© 2012 Christopher Nelson

© 2012 Christopher Nelson

VW: EU carbon emissions standards

Mattel: Asia Pulp & Paper

Toxic chemical release in manufacture of clothing
Nike, Adidas, Puma, and H&M have folded

© 2012 Christopher Nelson

Critical
• Economic issues • Jobs / stimulus • Taxation / tax dodging / tax abatement / cash repatriation • Entitlement costs / austerity • Currency fluctuations • Financial stability / systemic risk and interdependence • Cost cutting on activists’ priority programs • Populism • Privacy / data security • Energy • Deep-water oil exploration • Fracking, oil sands • Nuclear safety • Immigration • Workers’ rights / unions • Public sector • Private sector • Child labor • • • •

Sustained
Homeland security Healthcare financing Housing finance Energy • Fossil fuel dependence • Climate change / carbon emissions • Wind farms Corporate governance / executive compensation Intellectual property • Int’l legal framework • Piracy (esp. developing world) GMOs – crops, animals, labeling Environment • Biodiversity loss • Deforestation, palm oil prod. • Facility sites – dams, plants, etc. Corruption / FCPA Diversity / multiculturalism Corporate political involvement Health issues Drug research ethics Drug access / shortages Drug marketing Commercial education Gambling – social impact Endocrine disruptors Animal welfare • Humane agriculture • Animal research Marketing to children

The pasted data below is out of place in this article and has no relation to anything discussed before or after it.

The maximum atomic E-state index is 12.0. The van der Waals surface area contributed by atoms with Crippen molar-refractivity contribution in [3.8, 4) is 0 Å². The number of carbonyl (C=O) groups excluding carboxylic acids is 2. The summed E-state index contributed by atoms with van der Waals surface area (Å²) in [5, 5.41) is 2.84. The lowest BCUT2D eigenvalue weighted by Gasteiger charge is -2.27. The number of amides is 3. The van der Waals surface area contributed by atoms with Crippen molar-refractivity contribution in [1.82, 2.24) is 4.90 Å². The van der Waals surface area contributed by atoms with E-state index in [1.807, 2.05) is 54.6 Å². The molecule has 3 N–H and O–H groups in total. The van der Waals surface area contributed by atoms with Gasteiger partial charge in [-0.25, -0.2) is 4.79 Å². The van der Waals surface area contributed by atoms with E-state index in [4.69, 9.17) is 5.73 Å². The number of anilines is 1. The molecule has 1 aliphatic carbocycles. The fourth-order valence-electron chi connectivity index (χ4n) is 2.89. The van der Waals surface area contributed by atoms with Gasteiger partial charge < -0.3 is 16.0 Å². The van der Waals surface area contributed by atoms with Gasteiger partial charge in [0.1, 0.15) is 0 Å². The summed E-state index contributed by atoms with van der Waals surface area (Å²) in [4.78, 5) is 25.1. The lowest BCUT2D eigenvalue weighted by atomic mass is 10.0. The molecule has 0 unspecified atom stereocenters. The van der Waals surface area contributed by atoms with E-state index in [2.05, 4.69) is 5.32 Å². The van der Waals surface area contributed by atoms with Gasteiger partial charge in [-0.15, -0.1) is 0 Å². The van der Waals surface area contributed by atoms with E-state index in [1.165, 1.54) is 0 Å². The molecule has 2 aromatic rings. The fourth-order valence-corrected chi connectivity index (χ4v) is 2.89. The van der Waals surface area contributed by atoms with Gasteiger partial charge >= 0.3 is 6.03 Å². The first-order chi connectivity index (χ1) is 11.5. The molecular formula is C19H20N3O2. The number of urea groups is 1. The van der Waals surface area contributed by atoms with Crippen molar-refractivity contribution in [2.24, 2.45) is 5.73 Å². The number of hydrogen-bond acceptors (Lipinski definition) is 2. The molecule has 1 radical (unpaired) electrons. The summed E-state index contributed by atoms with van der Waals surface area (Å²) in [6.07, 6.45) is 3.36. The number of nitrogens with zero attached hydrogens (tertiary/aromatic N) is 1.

Emerging
• Water security • Human rights • Arab awakening • Business’ social contract • Nanotechnology • Synthetic organisms • Geoengineering • Land grabbing / rights of indigenous peoples • Socially responsible tourism • Food pricing, availability • Sustainable food production • Fishing / Cocoa / Coffee • Energy consumption in food production • Use of cooling agents • Plasticizers Obesity / soda / HFCS Asthma / allergic diseases Multiple-chemical syndrome Microbial resistance Pesticides Preservatives Phthalates • • • • • • • • • • •

Trends
Rising entitlement costs Deficit spending Aging populations Increasing preference for locally grown food; shift away from factory farming Fragmentation of journalism Evolution of social media Societal impact of video games Increasing conflict between open source and proprietary technology Global migration to cities Increasing religious tension Increasing skills gap – not enough well trained workers available and too many structurally unemployed Increasing prominence and power of multinational corporations Increase in transnational crime

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• • • • • • • • • • • •

• •

© 2012 Christopher Nelson

Some Influences
Regulatory uncertainty Deadlocked government (Tea Party effect) Presidential elections Slow NGO donations Focus on: Hard economic issues Local, tangible issues Frustration

What’s To Come?
Populists: frustrated, fragmented, and then focused Activists adapt to austerity 2012 elections Social media evolution Recession will end & NGO donations will rebound The Giving Pledge

© 2012 Christopher Nelson

Chris Nelson 3 May 2012

© 2012 Christopher Nelson